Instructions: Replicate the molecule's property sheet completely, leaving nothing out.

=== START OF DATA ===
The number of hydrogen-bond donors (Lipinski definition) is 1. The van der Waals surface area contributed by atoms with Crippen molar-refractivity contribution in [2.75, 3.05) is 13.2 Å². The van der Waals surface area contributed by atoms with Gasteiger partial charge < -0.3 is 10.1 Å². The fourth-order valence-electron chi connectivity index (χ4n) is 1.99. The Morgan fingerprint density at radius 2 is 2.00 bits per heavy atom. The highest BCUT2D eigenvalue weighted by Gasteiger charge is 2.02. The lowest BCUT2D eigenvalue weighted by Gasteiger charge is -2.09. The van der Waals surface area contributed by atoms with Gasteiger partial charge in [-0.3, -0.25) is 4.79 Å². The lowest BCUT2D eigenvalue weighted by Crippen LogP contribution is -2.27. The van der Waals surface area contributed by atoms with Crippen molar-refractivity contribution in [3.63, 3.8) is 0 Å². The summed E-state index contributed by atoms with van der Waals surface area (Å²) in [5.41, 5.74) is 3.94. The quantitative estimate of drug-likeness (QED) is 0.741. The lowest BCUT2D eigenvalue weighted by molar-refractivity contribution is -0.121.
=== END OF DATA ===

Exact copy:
The number of hydrogen-bond donors (Lipinski definition) is 1. The van der Waals surface area contributed by atoms with Crippen molar-refractivity contribution in [2.75, 3.05) is 13.2 Å². The van der Waals surface area contributed by atoms with Gasteiger partial charge < -0.3 is 10.1 Å². The fourth-order valence-electron chi connectivity index (χ4n) is 1.99. The Morgan fingerprint density at radius 2 is 2.00 bits per heavy atom. The highest BCUT2D eigenvalue weighted by Gasteiger charge is 2.02. The lowest BCUT2D eigenvalue weighted by Gasteiger charge is -2.09. The van der Waals surface area contributed by atoms with Gasteiger partial charge in [-0.3, -0.25) is 4.79 Å². The lowest BCUT2D eigenvalue weighted by Crippen LogP contribution is -2.27. The van der Waals surface area contributed by atoms with Crippen molar-refractivity contribution in [3.63, 3.8) is 0 Å². The summed E-state index contributed by atoms with van der Waals surface area (Å²) in [5.41, 5.74) is 3.94. The quantitative estimate of drug-likeness (QED) is 0.741. The lowest BCUT2D eigenvalue weighted by molar-refractivity contribution is -0.121.